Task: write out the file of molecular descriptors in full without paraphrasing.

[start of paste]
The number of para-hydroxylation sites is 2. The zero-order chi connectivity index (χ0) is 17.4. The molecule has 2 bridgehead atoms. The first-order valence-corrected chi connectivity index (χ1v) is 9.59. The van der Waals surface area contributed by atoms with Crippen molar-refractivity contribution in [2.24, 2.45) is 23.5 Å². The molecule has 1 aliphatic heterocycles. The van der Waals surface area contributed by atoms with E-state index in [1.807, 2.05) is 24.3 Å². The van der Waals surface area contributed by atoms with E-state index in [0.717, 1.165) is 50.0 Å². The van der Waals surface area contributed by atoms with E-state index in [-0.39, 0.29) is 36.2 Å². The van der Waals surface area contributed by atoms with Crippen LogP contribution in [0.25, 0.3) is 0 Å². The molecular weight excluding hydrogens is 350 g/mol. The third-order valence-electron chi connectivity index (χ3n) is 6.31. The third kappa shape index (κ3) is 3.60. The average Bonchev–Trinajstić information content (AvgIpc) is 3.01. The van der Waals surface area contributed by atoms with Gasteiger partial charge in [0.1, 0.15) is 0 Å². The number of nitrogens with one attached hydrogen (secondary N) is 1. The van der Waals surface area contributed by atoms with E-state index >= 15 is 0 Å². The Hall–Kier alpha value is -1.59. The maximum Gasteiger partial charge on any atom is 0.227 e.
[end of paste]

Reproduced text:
The number of para-hydroxylation sites is 2. The zero-order chi connectivity index (χ0) is 17.4. The molecule has 2 bridgehead atoms. The first-order valence-corrected chi connectivity index (χ1v) is 9.59. The van der Waals surface area contributed by atoms with Crippen molar-refractivity contribution in [2.24, 2.45) is 23.5 Å². The molecule has 1 aliphatic heterocycles. The van der Waals surface area contributed by atoms with E-state index in [1.807, 2.05) is 24.3 Å². The van der Waals surface area contributed by atoms with E-state index in [0.717, 1.165) is 50.0 Å². The van der Waals surface area contributed by atoms with E-state index in [-0.39, 0.29) is 36.2 Å². The van der Waals surface area contributed by atoms with Crippen LogP contribution in [0.25, 0.3) is 0 Å². The molecular weight excluding hydrogens is 350 g/mol. The third-order valence-electron chi connectivity index (χ3n) is 6.31. The third kappa shape index (κ3) is 3.60. The average Bonchev–Trinajstić information content (AvgIpc) is 3.01. The van der Waals surface area contributed by atoms with Gasteiger partial charge in [0.1, 0.15) is 0 Å². The number of nitrogens with one attached hydrogen (secondary N) is 1. The van der Waals surface area contributed by atoms with E-state index >= 15 is 0 Å². The Hall–Kier alpha value is -1.59. The maximum Gasteiger partial charge on any atom is 0.227 e.